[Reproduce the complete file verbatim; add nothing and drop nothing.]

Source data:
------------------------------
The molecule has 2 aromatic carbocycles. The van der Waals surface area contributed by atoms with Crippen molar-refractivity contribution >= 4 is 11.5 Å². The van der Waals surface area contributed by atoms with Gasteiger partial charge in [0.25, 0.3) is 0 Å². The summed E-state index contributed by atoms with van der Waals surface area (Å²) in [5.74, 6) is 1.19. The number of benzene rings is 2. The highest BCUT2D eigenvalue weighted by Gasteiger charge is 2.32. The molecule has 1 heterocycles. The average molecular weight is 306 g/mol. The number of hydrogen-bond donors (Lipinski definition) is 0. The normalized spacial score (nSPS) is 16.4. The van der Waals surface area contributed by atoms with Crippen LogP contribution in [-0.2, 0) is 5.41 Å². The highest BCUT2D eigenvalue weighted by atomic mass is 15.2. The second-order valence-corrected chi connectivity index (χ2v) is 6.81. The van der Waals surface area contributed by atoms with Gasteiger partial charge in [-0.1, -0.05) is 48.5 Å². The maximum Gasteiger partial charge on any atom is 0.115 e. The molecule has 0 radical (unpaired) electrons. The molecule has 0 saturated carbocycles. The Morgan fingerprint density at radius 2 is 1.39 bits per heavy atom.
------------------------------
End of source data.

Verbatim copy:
The molecule has 2 aromatic carbocycles. The van der Waals surface area contributed by atoms with Crippen molar-refractivity contribution >= 4 is 11.5 Å². The van der Waals surface area contributed by atoms with Gasteiger partial charge in [0.25, 0.3) is 0 Å². The summed E-state index contributed by atoms with van der Waals surface area (Å²) in [5.74, 6) is 1.19. The number of benzene rings is 2. The highest BCUT2D eigenvalue weighted by Gasteiger charge is 2.32. The molecule has 1 heterocycles. The average molecular weight is 306 g/mol. The number of hydrogen-bond donors (Lipinski definition) is 0. The normalized spacial score (nSPS) is 16.4. The van der Waals surface area contributed by atoms with Crippen LogP contribution in [-0.2, 0) is 5.41 Å². The highest BCUT2D eigenvalue weighted by atomic mass is 15.2. The second-order valence-corrected chi connectivity index (χ2v) is 6.81. The van der Waals surface area contributed by atoms with Gasteiger partial charge in [-0.1, -0.05) is 48.5 Å². The maximum Gasteiger partial charge on any atom is 0.115 e. The molecule has 0 radical (unpaired) electrons. The molecule has 0 saturated carbocycles. The Morgan fingerprint density at radius 2 is 1.39 bits per heavy atom.